7. Sira: Background, Traditional dating

Overview of the sources for the life of Muhammad, traditional Muslim position on the authenticity and historicity of the text.

8. Sira: Watt, Lammens, Becker

Early phase of criticism of the sources and the reactions.

9. Sira: Crone, Cook, Wansbrough

Second phased of criticism of the sources, resulting in a revisionist view that Islam developed rather in Palestine/Syria or Iraq from a Jewish background.

10. Sira: Ohlig, Nevo/Koren

Extrem scepticism of the sources, resulting in a view that Muhammad did not exist at all as a historical figure and that Islam developed as a Christian sect in Khorasan (Ohlig).

11. Sira: Donner

Thorough Criticism of the sceptical positions.

12. Sira: Schoeler, Görke, Shoemaker

Attempts to reconstruct older sources and thus get a more reliable picture of the history of the life of Muhammad and critical reviews of these attempts.
Transferable skills Not entered
Reading list Select bibliography

¿Abd Alla¿h, Ah¿mad ¿Ali¿ Muh¿ammad, Variant readings of the Qur¿a¿n : a critical study of their historical and linguistic origins, Herndon: International Institute of Islamic Thought, 1995.
A¿z¿ami¿, Muh¿ammad Mus¿t¿af¿, The history of the Qur'a¿nic text : from revelation to compilation : a comparative study with the Old and New Testaments, Leicester: UK Islamic Academy, 2003.
Bennet, Clinton, In Search of Muhammad, London, New York: Cassell, 1998.
Berg, Herbert (ed.), Method and theory in the study of Islamic origins, Leiden: Brill, 2003.
Burton, John, The collection of the Qur¿an, Cambridge: Cambridge University Press, 1977.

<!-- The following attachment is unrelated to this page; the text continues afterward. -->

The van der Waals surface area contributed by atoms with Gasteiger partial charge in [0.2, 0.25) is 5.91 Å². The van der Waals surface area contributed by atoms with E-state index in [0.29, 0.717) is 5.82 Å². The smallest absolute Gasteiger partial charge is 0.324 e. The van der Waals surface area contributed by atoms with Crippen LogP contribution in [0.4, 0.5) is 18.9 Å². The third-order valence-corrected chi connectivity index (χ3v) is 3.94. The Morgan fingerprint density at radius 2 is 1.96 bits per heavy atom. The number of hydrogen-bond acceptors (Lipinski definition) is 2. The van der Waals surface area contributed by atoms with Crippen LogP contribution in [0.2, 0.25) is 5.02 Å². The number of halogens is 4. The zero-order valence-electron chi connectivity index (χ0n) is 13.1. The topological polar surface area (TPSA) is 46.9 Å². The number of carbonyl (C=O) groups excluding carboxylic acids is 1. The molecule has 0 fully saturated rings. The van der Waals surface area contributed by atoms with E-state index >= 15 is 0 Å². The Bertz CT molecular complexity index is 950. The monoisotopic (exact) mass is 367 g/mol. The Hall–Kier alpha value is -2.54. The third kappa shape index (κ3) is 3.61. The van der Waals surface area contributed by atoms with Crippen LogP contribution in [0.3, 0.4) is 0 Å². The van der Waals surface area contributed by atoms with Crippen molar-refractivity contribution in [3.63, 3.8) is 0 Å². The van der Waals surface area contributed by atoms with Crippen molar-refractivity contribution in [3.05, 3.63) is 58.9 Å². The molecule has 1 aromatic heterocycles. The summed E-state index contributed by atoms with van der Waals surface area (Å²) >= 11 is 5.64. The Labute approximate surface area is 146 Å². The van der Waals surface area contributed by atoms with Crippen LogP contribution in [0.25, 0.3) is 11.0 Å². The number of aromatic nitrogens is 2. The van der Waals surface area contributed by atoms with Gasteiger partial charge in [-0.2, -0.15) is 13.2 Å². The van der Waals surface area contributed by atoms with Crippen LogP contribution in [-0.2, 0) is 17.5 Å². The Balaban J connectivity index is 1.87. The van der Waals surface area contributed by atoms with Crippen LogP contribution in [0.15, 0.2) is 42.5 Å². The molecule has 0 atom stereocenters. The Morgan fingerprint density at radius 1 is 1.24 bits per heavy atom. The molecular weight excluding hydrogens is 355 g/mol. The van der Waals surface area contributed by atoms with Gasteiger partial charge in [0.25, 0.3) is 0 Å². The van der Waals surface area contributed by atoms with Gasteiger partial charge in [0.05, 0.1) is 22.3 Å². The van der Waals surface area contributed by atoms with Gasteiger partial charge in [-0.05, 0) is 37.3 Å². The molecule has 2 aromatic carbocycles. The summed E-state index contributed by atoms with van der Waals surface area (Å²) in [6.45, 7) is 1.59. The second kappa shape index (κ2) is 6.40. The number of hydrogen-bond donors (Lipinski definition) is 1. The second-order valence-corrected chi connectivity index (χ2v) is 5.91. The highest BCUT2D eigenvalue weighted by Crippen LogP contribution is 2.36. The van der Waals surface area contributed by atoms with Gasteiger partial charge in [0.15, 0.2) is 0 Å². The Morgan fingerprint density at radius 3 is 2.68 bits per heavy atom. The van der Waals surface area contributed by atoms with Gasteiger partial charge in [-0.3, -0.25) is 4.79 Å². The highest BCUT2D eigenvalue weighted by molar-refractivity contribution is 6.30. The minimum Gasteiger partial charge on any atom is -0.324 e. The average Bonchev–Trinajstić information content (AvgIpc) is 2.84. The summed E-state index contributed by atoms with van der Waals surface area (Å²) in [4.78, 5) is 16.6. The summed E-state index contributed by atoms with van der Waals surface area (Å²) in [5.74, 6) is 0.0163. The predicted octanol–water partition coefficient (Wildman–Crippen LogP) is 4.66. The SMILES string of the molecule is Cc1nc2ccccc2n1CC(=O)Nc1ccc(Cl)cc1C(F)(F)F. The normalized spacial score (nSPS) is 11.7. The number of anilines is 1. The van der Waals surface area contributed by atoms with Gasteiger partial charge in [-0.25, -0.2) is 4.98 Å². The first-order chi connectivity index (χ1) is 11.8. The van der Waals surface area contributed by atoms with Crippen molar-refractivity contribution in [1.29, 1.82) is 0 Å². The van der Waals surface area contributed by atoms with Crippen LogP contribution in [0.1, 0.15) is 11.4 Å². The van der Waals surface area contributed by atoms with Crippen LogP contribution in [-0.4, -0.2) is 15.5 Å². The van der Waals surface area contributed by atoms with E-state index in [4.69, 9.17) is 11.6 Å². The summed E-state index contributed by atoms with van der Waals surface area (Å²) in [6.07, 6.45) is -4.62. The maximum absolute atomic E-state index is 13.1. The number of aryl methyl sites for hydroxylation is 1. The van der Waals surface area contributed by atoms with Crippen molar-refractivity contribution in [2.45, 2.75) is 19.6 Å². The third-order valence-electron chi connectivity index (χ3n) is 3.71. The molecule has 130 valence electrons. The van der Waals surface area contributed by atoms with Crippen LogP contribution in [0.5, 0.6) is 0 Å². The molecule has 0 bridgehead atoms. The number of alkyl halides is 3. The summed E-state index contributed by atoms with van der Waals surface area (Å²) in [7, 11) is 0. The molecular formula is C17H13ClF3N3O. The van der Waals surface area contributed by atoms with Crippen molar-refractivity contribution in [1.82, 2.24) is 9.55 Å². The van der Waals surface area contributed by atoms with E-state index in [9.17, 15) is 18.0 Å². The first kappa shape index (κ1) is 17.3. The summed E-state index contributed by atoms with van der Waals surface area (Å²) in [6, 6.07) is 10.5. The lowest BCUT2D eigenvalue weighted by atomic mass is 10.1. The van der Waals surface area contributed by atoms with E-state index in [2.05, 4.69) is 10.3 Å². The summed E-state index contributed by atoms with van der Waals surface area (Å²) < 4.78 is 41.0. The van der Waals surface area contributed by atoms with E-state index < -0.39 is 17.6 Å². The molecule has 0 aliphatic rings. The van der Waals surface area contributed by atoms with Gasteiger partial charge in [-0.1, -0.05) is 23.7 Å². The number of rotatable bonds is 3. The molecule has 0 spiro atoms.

Caetani, Leone, ¿Uthman and the recension of the Koran¿, Muslim World 5 (1915), 380-90.
Conrad, Lawrence I., ¿Abraha and Mu¿ammad: Some Observations Apropos of Chronology and Literary "topoi" in the Early Arabic Historical Tradition¿, in Bulletin of the School of Oriental and Asian Studies 50 (1987), 225-40.
Conrad, Lawrence I., ¿Recovering Lost Texts: Some Methodological Issues¿ (Review article of G.D. Newby, The Making of the Last Prophet), in Journal of the American Oriental Society 113 (1993), 258¿63.
Cook, Michael, ¿Eschatology and the Dating of Traditions¿, Princeton Papers in Near Eastern Studies 1 (1992), 23-47.
Cook, Michael, Muhammad, Oxford & New York: Oxford University Press, 1983.
Crone, Patricia, Meccan trade and the rise of Islam, Princeton: Princeton University Press 1987.
Crone, Patricia, Slaves on horses: The evolution of the Islamic polity, Cambridge: Cambridge University Press, 1980.
Crone, Patricia, "What do we actually know about Mohammed" (
Crone, Patricia & Michael Cook, Hagarism: The making of the Islamic world, Cambridge [etc.]: Cambridge University Press, 1977.
Donner, Fred McGraw, Narratives of Islamic origins: the beginnings of Islamic historical writing, Princeton: The Darwin Press, 1998.
Donner, Fred McGraw, Muhammad and the believers : at the origins of Islam, Cambridge: The Belknap Press of Harvard University Press, 2010.
D¿r¿, ¿Abd al-¿Az¿z, The rise of historical writing among the Arabs, Princeton: Princeton University Press, 1983.
Goldziher, Ignac, Muslim Studies, translated by S.M. Stern, London: Allen and Unwin, 1966-1971,
Görke, Andreas, "The historical tradition about al-¿udaybiya: A study of ¿Urwa b. al-Zubayr's account", in: Harald Motzki (ed.), The biography of Mu¿ammad: The issue of the sources, Leiden [etc.]: Brill, 2000, 240-275.
Görke, Andreas, ¿Eschatology, History, and the Common Link: A Study in Methodology¿, in Herbert Berg (ed.), Method and Theory in Study of Islamic Origins, Leiden, Boston: Brill 2003, 179-208.
Görke, Andreas, ¿Prospects and limits in the study of the historical Mu¿ammad¿, in Nicolet Boekhoff-van der Voort, Kees Versteegh and Joas Wagemakers (eds.), The Transmission and Dynamics of the Textual Sources of Islam: Essays in Honour of Harald Motzki, Leiden: Brill, 2011, 137-151.